Old Testament Pseudepigrapha
neuter plural of Greek pseudepigraphos ‘with false title’
Pseudepigrapha (also Anglicized as "pseudepigraph" or "pseudepigraphs") are falsely attributed works, texts whose claimed author is represented by a separate author or a work whose real author attributed it to a figure of the past. The word pseudepigrapha (from the Greek: ψευδής, pseudes, "false" and ἐπιγραφή, epigraphē, "name" or "inscription" or "ascription"; thus when taken together it means "false superscription or title"; see the related epigraphy) is the plural of "pseudepigraphon" (sometimes Latinized as "pseudepigraphum").
- 1: spurious or pseudonymous writings, especially Jewish writings ascribed to various biblical patriarchs and prophets but composed within approximately 200 years of the birth of Jesus Christ.
Pseudepigraphy covers the false ascription of names of authors to works, even to authentic works that make no such claim within their text. Thus a widely accepted but incorrect attribution of authorship may make a completely authentic text pseudepigraphical. Assessing the actual writer of a text locates questions of pseudepigraphical attribution within the discipline of literary criticism.
In Old Testament biblical studies, the term Pseudepigrapha typically refers to an assorted collection of Jewish religious works thought to be written c 300 BC to 300 AD. They are distinguished by Protestants from the Deuterocanonical (Catholic and Orthodox) or Apocrypha (Protestant), the books that appear in the Septuagint and Vulgate but not in the Hebrew Bible or in Protestant Bibles. Catholics distinguish only between the deuterocanonical and all the other books, that are called biblical Apocrypha, a name that is also used for the pseudepigrapha in the Catholic usage. In addition, two books considered canonical in the Tewahedo churches, viz. 1 Enoch and Jubilees, are categorized as "pseudepigrapha" from the point of view of the Chalcedonian churches.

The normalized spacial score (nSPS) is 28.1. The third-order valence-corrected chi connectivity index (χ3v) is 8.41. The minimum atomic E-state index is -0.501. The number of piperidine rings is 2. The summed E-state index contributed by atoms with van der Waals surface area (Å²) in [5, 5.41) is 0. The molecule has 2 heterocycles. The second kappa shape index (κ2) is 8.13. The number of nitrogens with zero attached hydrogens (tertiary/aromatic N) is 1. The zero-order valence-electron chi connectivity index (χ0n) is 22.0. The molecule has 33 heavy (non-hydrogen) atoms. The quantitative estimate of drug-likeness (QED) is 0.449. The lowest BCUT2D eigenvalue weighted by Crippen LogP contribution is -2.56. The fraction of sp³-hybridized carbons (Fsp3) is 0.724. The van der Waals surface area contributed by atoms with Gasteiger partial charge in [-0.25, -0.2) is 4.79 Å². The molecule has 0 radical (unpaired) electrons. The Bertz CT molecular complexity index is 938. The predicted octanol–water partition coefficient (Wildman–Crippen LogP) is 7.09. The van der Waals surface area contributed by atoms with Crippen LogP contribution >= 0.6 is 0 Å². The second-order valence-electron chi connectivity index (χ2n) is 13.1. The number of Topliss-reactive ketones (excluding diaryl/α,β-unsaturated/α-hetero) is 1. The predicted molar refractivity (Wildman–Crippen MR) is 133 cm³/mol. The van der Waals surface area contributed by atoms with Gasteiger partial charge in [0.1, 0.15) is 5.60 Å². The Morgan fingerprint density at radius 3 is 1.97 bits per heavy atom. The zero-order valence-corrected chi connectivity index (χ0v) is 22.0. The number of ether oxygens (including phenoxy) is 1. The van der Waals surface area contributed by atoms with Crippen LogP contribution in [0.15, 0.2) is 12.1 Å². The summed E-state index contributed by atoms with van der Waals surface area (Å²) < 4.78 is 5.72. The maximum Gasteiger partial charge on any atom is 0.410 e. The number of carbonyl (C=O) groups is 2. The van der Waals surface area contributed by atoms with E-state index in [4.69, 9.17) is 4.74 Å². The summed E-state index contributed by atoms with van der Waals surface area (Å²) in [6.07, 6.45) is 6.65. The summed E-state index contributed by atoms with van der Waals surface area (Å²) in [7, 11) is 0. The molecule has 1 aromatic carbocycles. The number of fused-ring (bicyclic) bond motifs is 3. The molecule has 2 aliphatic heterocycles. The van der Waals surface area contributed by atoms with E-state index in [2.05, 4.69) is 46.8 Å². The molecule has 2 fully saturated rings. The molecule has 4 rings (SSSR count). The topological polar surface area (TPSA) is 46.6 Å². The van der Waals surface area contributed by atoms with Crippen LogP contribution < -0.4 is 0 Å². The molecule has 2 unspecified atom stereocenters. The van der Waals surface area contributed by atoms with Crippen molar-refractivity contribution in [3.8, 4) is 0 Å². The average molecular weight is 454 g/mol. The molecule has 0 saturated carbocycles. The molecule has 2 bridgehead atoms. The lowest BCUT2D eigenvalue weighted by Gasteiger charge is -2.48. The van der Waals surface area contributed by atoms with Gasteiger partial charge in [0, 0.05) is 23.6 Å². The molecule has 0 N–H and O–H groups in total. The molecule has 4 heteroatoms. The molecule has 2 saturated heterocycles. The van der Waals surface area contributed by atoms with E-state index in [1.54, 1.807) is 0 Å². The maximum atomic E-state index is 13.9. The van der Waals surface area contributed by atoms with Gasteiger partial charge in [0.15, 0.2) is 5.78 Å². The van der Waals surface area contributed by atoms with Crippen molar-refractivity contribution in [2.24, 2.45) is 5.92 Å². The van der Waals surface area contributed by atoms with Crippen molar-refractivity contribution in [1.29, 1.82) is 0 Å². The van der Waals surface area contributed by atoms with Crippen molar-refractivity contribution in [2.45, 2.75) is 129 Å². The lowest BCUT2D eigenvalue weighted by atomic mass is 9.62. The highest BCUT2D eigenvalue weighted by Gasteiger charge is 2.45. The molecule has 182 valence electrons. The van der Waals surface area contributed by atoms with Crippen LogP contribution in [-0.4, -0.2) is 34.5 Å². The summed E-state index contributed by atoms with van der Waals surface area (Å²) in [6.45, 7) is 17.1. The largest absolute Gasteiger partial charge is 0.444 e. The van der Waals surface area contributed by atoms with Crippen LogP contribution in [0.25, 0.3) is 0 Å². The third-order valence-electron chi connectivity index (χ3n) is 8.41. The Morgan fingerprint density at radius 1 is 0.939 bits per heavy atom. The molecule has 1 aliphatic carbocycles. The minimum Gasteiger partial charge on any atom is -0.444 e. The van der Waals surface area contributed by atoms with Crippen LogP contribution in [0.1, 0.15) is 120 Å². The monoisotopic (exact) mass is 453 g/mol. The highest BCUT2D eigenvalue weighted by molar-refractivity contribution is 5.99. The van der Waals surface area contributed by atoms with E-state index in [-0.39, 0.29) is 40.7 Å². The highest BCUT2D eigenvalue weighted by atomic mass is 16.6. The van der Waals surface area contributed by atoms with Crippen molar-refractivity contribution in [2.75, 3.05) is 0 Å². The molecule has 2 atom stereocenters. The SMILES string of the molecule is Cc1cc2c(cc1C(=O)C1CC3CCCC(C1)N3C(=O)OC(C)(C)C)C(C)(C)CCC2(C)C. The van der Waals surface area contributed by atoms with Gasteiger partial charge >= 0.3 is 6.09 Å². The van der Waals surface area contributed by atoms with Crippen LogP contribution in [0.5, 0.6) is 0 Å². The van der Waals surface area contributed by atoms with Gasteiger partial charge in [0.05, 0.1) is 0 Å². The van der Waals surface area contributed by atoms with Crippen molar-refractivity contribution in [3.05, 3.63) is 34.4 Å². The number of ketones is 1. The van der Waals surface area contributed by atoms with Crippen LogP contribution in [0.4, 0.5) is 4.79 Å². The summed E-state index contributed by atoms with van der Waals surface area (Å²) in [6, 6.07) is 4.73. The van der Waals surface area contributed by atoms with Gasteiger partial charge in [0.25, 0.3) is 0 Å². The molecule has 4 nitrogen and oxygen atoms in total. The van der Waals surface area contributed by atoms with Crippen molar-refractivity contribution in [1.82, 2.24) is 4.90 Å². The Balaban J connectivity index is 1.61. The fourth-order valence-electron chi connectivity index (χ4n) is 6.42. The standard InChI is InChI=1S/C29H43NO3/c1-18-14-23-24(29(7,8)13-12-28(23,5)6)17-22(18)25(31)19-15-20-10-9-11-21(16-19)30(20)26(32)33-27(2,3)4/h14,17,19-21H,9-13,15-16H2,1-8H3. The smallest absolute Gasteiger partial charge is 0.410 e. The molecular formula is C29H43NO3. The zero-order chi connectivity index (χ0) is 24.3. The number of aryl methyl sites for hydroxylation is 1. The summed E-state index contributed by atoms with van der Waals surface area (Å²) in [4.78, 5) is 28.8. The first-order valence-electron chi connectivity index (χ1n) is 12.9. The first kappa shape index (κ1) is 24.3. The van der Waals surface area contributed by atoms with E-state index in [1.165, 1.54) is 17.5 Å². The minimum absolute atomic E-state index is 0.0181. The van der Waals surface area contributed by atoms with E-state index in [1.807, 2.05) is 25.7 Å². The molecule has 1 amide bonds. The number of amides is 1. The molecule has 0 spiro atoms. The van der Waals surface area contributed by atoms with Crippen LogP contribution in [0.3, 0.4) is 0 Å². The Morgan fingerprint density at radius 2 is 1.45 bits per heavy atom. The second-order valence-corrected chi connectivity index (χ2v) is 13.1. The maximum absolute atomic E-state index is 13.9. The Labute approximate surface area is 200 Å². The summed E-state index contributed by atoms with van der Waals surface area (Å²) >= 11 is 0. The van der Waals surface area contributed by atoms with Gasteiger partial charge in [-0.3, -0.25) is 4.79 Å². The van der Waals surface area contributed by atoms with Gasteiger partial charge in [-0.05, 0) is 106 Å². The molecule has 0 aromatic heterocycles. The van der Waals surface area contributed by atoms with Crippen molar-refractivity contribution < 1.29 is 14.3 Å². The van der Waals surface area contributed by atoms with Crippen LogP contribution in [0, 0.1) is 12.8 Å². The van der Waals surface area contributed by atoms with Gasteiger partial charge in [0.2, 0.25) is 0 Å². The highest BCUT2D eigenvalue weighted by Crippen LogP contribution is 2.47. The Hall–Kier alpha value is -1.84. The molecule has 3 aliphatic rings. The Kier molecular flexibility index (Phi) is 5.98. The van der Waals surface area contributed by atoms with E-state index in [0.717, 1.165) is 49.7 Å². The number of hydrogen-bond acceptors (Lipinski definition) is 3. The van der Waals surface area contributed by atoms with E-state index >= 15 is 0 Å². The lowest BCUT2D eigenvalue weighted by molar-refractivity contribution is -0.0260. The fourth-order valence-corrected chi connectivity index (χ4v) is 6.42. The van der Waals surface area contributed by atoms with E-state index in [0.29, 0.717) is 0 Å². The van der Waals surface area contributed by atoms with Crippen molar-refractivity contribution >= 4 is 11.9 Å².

In biblical studies, pseudepigrapha refers particularly to works which purport to be written by noted authorities in either the Old and New Testaments or by persons involved in Jewish or Christian religious study or history. These works can also be written about biblical matters, often in such a way that they appear to be as authoritative as works which have been included in the many versions of the Judeo-Christian scriptures. Eusebius of Caesarea indicates this usage dates back at least to Serapion, bishop of Antioch whom Eusebius records as having said: "But those writings which are falsely inscribed with their name (ta pseudepigrapha), we as experienced persons reject...."
Many such works were also referred to as Apocrypha, which originally connoted "secret writings", those that were rejected for liturgical public reading. An example of a text that is both apocryphal and pseudepigraphical is the Odes of Solomon. It is considered pseudepigraphical because it was not actually written by Solomon but instead is a collection of early Christian (first to second century) hymns and poems, originally written not in Hebrew, and apocryphal because they were not accepted in either the Tanakh or the New Testament.
The term Pseudepigrapha also commonly describes numerous works of Jewish religious literature written from about 300 BC to 300 AD. Not all of these works are actually pseudepigraphical. It also refers to books of the New Testament canon whose authorship is misrepresented. Such works include the following:
- 3 Maccabees
- 4 Maccabees
- Assumption of Moses
- Ethiopic Book of Enoch (1 Enoch)
- Slavonic Book of Enoch (2 Enoch)
- Book of Jubilees
- Greek Apocalypse of Baruch (3 Baruch)
- Letter of Aristeas
- Life of Adam and Eve
- Martyrdom and Ascension of Isaiah
- Psalms of Solomon
- Sibylline Oracles
- Syriac Apocalypse of Baruch (2 Baruch)
- Testaments of the Twelve Patriarchs